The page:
"It's going to be really low in the sky for you guys," said Alister Ling, a meteorologist who calls astronomy or sky watching his "way of life."
Ling stressed that the media keep Mars in perspective when reporting on it.
"It is the closest it has been [to Earth] in 75,000 years," said Ling, "But 17 years from now it'll get 99 per cent as big as it is this year. So yeah, it's an all-time record. But if it was the long jump you'd be going from five meters to five point zero two meters."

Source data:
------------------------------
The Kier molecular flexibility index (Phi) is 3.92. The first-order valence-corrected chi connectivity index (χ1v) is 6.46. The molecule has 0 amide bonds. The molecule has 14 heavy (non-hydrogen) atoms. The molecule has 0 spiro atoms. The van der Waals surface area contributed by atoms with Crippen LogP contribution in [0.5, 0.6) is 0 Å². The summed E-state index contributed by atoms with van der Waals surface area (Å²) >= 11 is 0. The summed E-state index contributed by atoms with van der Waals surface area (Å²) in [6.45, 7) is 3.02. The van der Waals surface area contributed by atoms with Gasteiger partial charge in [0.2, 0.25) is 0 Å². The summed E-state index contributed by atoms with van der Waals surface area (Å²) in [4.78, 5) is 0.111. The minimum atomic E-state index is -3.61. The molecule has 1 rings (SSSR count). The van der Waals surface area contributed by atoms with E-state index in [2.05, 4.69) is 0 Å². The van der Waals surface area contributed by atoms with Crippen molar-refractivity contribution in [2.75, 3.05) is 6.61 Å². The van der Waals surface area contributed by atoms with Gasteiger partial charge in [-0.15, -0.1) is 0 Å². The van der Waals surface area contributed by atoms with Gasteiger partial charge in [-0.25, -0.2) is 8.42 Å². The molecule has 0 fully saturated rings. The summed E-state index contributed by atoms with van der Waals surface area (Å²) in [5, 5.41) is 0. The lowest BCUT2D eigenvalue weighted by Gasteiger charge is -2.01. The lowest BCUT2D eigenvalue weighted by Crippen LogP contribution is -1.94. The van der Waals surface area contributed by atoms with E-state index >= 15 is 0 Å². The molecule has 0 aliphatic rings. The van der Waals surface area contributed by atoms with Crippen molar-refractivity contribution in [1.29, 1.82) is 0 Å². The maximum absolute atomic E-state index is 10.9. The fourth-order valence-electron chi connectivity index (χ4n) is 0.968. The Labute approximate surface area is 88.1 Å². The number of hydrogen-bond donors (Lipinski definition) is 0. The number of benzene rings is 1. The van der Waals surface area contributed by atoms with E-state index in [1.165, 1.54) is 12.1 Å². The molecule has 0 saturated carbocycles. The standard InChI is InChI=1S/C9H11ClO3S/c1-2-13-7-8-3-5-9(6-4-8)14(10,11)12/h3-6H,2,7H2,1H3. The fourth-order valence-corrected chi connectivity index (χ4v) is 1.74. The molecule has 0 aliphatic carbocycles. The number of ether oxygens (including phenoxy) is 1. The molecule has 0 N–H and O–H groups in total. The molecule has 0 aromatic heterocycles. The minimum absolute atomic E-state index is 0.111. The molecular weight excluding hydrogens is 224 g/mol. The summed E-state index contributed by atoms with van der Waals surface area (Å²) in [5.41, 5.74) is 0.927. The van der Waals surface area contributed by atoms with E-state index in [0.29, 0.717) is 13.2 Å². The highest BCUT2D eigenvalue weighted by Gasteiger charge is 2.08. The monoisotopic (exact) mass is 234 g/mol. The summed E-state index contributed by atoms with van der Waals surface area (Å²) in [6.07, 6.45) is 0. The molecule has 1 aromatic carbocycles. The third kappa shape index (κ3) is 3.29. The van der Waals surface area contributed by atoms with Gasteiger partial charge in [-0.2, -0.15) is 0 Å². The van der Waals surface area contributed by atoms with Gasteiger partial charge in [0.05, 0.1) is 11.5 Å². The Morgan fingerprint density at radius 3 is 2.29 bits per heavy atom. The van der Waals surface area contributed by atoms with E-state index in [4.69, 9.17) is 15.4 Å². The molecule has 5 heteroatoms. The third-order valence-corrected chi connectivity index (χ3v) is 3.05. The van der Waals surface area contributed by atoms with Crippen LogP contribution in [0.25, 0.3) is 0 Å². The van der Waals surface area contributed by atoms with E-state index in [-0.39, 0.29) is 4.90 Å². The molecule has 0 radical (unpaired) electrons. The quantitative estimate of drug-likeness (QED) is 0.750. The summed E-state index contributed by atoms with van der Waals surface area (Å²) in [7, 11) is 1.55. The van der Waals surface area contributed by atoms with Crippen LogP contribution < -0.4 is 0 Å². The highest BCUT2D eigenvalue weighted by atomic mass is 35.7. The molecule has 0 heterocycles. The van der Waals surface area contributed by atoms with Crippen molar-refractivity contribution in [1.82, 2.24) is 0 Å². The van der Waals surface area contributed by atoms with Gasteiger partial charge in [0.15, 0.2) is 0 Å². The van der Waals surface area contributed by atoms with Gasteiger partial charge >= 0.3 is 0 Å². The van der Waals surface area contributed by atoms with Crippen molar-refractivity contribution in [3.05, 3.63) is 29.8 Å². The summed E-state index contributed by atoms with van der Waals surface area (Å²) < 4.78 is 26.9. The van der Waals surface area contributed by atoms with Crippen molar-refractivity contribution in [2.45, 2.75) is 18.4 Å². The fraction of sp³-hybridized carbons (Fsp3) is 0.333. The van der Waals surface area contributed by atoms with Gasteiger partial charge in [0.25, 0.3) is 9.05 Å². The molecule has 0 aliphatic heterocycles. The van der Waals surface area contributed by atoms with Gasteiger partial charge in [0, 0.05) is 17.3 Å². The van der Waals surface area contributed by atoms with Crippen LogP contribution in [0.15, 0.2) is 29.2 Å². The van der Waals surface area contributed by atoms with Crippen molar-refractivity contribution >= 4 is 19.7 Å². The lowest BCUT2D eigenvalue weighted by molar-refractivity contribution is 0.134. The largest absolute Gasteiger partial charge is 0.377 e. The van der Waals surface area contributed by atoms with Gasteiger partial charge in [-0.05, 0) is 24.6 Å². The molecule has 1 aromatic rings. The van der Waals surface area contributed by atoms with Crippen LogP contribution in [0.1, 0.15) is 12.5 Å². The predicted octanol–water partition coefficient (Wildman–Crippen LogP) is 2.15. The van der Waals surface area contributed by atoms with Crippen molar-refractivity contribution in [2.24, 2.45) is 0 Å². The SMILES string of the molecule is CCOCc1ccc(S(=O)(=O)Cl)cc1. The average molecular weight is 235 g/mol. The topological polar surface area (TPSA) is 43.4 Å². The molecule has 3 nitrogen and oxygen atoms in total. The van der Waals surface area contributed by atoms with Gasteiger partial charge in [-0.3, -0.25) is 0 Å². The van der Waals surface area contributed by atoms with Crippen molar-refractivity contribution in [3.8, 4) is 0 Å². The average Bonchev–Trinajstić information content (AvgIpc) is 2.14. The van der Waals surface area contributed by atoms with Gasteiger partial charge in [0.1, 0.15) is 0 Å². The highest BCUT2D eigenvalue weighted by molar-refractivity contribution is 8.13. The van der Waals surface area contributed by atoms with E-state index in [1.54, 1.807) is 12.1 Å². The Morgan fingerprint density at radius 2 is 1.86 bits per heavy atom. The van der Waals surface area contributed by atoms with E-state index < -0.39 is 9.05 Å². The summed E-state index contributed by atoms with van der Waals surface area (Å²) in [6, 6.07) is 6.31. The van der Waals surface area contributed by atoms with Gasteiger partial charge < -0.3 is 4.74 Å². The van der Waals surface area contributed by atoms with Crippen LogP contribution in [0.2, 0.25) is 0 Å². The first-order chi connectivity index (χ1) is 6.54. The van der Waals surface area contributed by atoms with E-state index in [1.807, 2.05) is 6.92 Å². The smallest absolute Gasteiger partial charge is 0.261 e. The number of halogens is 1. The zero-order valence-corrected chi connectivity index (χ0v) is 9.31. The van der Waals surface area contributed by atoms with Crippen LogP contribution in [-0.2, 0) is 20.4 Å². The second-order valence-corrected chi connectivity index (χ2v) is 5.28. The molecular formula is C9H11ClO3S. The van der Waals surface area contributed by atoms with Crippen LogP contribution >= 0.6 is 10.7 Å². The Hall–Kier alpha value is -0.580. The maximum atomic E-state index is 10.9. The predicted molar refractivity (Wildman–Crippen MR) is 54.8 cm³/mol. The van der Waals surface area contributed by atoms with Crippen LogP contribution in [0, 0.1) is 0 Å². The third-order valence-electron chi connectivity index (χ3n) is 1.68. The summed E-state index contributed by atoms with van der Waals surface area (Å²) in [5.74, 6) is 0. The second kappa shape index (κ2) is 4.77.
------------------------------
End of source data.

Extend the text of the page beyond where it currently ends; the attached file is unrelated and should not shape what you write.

Iqaluit's latitude (63 degrees) and longitude (45 degrees) puts it in a unique place to witness Mars's brush with Earth.
After dusk on Aug. 27 the planet Mars will be "the brightest thing in the sky besides the moon, low in the south," Ling said. "It is very easy to mistake it as an incoming plane's landing lights."
For more information about the Mars sighting check out www.astronomy.com.